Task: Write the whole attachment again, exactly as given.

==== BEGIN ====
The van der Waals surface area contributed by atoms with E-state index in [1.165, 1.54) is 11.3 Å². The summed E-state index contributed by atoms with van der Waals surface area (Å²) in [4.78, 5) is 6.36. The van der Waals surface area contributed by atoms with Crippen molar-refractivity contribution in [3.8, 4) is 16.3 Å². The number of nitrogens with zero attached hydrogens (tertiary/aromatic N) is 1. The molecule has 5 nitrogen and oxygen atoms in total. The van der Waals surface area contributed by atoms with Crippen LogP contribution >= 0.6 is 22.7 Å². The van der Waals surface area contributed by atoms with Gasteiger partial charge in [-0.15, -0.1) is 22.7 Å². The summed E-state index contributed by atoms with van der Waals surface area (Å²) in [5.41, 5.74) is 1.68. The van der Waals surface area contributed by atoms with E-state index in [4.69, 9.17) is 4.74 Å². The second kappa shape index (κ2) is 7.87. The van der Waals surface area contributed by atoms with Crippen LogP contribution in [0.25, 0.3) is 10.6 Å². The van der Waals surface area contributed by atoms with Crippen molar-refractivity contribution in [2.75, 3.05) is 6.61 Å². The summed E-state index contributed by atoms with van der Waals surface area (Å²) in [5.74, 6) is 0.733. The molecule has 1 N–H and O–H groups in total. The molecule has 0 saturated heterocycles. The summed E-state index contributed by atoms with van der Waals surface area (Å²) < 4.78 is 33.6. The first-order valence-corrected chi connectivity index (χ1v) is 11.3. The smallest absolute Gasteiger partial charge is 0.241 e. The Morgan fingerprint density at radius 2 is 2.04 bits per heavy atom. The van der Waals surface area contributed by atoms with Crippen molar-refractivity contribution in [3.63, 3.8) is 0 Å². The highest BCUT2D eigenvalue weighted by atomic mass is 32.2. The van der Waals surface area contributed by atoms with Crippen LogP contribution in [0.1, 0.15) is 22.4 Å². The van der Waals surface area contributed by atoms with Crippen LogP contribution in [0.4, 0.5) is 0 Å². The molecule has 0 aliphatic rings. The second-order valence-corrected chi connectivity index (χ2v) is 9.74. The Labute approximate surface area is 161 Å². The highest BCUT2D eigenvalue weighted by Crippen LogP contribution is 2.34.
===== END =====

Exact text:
The van der Waals surface area contributed by atoms with E-state index in [1.165, 1.54) is 11.3 Å². The summed E-state index contributed by atoms with van der Waals surface area (Å²) in [4.78, 5) is 6.36. The van der Waals surface area contributed by atoms with Crippen molar-refractivity contribution in [3.8, 4) is 16.3 Å². The number of nitrogens with zero attached hydrogens (tertiary/aromatic N) is 1. The molecule has 5 nitrogen and oxygen atoms in total. The van der Waals surface area contributed by atoms with Crippen LogP contribution >= 0.6 is 22.7 Å². The van der Waals surface area contributed by atoms with Gasteiger partial charge in [-0.15, -0.1) is 22.7 Å². The summed E-state index contributed by atoms with van der Waals surface area (Å²) in [5.41, 5.74) is 1.68. The van der Waals surface area contributed by atoms with E-state index in [4.69, 9.17) is 4.74 Å². The second kappa shape index (κ2) is 7.87. The van der Waals surface area contributed by atoms with Crippen LogP contribution in [0.25, 0.3) is 10.6 Å². The van der Waals surface area contributed by atoms with Crippen molar-refractivity contribution in [2.75, 3.05) is 6.61 Å². The summed E-state index contributed by atoms with van der Waals surface area (Å²) in [5.74, 6) is 0.733. The molecule has 1 N–H and O–H groups in total. The molecule has 0 saturated heterocycles. The summed E-state index contributed by atoms with van der Waals surface area (Å²) < 4.78 is 33.6. The first-order valence-corrected chi connectivity index (χ1v) is 11.3. The smallest absolute Gasteiger partial charge is 0.241 e. The Morgan fingerprint density at radius 2 is 2.04 bits per heavy atom. The van der Waals surface area contributed by atoms with Crippen molar-refractivity contribution in [3.63, 3.8) is 0 Å². The highest BCUT2D eigenvalue weighted by atomic mass is 32.2. The van der Waals surface area contributed by atoms with Crippen LogP contribution in [0.1, 0.15) is 22.4 Å². The van der Waals surface area contributed by atoms with Crippen LogP contribution in [0.4, 0.5) is 0 Å². The molecule has 0 aliphatic rings. The second-order valence-corrected chi connectivity index (χ2v) is 9.74. The Labute approximate surface area is 161 Å². The highest BCUT2D eigenvalue weighted by Crippen LogP contribution is 2.34.